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The O-Zone: Troy Tulowitzki
Posted by Joe Oberkrieser at 4/25/2007 12:41:00 PM
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For part two of our struggling rookie series, letís shift our attention to Coloradoís Troy Tulowitzki.

THE DAMAGES: Itís been brutal so far. Tulowitzki is hitting .190/.282/.254, and when your slugging percentage is lower than your OBP, youíve got problems. He also has yet to homer.

CAN HE IMPROVE SOON? My hopes arenít high. Three big concerns Ö

First, Tulowitzki has shown absolutely zilch power. His ground ball-to-fly ball ratio is 3.13. Thatís OK if youíre Ichiro or Luis Castillo, not so hot if youíre a power-hitting shortstop. We canít expect more homers from Tulowitzki until he starts driving the ball with authority and regularity. Right now he appears far from being able to do that.

Secondly, the strikeouts are a worry. Tulowitzki has whiffed 17 times in 63 at-bats. At that rate, he would fan 135 times if he received 500 at-bats. Thatís much too many, especially for a guy who isnít driving the ball.

Finally, I think it will take Tulowitzki awhile to get going due to his inexperience. Heís never played at Triple-A, and heís still just 22 years old. As with Alex Gordon (whom we discussed yesterday), Tulowitzkiís big-league learning curve is steeper than it is for hitters who have faced Triple-A pitching.

WHAT DOES THE LONG-TERM FUTURE HOLD? Itís still very bright. Tulowitzki was very good at Double-A last year, showing an adequate batting eye (71/46 K/BB) and plenty of power (13 homers, 34 doubles). Heís got the skill. Itís just going to take awhile before that skill results in big-league success.

Obviously, you keep Tulowitzki in a keeper league. In a yearly league Iíd keep him as well, but I would move him to my bench. His production isnít even replacement level now, and Iím sure you can find a more adequate shortstop to fill in until Tulowitzki gets going.

As with Gordon, a big second half wouldnít surprise me. But Tulowitzki has a long way to go.

Tomorrow: San Diegoís Kevin Kouzmanoff.


Keeper league alert: Dallas Braden may not be the household name other prospects are, but make sure you put a claim in on him Ö and not just because he pitched well last night. The 23-year-old struck out 135 batters in 140 innings at Single-A and Double-A in 2005, so heís got pretty good stuff.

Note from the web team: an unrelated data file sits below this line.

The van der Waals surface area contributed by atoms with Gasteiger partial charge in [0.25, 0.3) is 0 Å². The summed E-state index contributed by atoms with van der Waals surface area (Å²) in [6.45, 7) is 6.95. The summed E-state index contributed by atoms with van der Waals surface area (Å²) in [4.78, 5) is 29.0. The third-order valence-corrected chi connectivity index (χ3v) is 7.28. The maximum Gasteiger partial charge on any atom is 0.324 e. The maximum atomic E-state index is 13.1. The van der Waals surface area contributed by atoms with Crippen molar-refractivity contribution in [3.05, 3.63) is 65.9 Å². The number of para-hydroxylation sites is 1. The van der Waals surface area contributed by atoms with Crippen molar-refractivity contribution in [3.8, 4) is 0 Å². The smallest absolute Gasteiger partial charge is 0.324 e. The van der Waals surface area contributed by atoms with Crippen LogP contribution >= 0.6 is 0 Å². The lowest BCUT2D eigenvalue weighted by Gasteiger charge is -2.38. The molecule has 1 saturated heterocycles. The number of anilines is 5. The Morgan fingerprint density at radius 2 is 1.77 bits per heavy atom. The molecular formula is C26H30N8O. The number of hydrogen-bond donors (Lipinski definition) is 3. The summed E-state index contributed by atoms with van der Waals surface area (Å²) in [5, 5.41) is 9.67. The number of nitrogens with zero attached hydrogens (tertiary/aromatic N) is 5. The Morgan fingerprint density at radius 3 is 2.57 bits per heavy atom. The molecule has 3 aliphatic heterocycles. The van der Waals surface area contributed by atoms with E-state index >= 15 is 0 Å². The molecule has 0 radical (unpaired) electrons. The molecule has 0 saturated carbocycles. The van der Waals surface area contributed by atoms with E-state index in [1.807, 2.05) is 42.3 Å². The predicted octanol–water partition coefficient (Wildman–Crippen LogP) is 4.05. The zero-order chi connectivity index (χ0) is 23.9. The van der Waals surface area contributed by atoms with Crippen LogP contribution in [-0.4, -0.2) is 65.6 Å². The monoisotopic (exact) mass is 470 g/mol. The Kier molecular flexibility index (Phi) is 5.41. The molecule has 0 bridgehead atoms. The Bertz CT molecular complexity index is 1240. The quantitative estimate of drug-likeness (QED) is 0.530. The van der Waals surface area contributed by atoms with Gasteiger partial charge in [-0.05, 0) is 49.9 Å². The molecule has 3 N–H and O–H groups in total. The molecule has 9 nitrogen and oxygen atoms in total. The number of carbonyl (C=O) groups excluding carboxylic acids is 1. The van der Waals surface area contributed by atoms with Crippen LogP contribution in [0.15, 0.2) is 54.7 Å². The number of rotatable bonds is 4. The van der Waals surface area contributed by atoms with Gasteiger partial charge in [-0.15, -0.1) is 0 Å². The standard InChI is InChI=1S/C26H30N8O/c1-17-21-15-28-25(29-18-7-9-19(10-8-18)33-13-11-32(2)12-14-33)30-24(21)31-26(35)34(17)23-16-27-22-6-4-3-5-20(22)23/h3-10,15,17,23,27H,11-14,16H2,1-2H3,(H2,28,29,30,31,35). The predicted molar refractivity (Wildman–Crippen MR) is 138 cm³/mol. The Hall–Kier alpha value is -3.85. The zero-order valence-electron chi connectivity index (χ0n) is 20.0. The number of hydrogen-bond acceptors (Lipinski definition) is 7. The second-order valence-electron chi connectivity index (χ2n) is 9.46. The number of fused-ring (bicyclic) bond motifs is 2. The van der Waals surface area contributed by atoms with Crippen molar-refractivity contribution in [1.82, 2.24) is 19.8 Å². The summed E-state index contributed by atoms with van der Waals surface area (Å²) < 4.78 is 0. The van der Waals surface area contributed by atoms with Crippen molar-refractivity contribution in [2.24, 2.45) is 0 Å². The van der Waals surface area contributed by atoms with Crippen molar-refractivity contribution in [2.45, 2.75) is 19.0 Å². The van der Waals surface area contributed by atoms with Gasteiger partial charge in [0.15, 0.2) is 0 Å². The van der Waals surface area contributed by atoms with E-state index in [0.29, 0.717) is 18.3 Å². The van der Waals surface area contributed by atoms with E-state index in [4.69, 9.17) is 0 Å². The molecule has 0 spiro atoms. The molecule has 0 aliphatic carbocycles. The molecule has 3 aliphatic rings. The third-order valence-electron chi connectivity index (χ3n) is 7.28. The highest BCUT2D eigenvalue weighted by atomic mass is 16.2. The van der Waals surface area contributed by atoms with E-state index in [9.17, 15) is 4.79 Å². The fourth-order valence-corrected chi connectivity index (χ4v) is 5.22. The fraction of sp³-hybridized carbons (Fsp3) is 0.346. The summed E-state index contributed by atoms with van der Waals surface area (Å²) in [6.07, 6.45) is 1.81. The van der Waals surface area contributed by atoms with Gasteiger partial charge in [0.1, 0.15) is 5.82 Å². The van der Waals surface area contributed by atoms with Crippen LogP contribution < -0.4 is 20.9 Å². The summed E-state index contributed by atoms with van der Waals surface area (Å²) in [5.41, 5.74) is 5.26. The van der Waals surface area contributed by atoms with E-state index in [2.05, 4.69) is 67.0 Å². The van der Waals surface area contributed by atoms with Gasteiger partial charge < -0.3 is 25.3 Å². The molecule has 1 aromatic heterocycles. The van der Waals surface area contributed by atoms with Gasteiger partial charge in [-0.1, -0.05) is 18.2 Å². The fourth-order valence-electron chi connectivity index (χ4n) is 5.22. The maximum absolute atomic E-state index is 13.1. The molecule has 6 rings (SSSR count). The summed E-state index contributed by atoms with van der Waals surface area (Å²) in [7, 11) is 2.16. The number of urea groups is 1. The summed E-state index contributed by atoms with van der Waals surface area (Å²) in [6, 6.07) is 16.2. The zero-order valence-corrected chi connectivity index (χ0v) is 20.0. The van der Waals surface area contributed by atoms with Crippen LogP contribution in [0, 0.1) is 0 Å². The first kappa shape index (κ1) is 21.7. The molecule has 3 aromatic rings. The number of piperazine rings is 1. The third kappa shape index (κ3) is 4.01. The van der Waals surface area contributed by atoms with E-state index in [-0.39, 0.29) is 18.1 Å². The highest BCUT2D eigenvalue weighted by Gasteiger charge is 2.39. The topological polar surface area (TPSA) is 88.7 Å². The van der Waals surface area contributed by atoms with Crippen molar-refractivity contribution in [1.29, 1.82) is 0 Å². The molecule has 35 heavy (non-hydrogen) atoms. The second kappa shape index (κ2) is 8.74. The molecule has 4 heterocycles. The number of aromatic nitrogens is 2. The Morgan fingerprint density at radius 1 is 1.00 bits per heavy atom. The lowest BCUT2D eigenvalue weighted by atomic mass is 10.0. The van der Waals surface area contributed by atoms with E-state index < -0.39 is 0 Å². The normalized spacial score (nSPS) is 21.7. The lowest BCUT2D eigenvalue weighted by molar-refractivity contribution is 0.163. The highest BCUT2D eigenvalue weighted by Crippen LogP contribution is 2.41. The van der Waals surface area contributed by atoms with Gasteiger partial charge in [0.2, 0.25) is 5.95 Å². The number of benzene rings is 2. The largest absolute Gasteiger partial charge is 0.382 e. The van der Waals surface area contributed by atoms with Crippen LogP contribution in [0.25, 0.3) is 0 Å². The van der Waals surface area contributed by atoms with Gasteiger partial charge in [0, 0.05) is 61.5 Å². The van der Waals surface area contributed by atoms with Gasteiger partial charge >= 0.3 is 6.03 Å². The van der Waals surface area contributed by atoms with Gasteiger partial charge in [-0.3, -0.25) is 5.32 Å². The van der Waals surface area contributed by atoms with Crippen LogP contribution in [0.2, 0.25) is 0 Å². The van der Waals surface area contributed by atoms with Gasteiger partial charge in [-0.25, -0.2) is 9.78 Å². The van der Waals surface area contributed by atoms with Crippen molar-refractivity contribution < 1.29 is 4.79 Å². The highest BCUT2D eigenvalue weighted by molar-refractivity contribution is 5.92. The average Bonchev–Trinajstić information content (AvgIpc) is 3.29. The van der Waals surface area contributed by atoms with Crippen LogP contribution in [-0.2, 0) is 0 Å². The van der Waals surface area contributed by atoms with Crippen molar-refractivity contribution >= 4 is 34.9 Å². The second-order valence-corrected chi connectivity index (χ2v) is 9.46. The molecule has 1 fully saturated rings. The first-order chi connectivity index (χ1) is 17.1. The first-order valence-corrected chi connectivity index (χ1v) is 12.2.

Short-term, though, Braden isnít someone Iíd plug into my rotation (unless youíre in a very deep league). Braden missed most of last year due to a shoulder injury and has precious little experience in the upper minors, so heís going to suffer some growing pains for however long he stays in Oaklandís rotation. He doesnít need to be on your active roster while he gets the seasoning he needs.


The bigger question may be, when will Coors be Coors again?
Posted by schoenke at 4/26/2007 10:21:00 AM
I always love when people seize on a prospect as the "next big fantasy player" due to their draft position and all that's written about them in Baseball America, without an evaluation of their minor league performance. You cite his "plenty of power" with 13 HR and 34 doubles in 423 at-bats, but that's only a .473 slugging percentage -- not a translation into huge power numbers in the majors (unless, as Peter pointed out, the Coors factor comes into play). I know the mantra that minor league doubles tend to turn into home runs, but he wasn't an 18-year-old hitting those doubles; he was almost 22. Now, it's perhaps above-average power for a shortstop, but no one should have predicted Tulowitzki to hit .300 with 20 homers this season (especially with the humidor in full effect).
Posted by bscwik at 4/26/2007 5:15:00 PM

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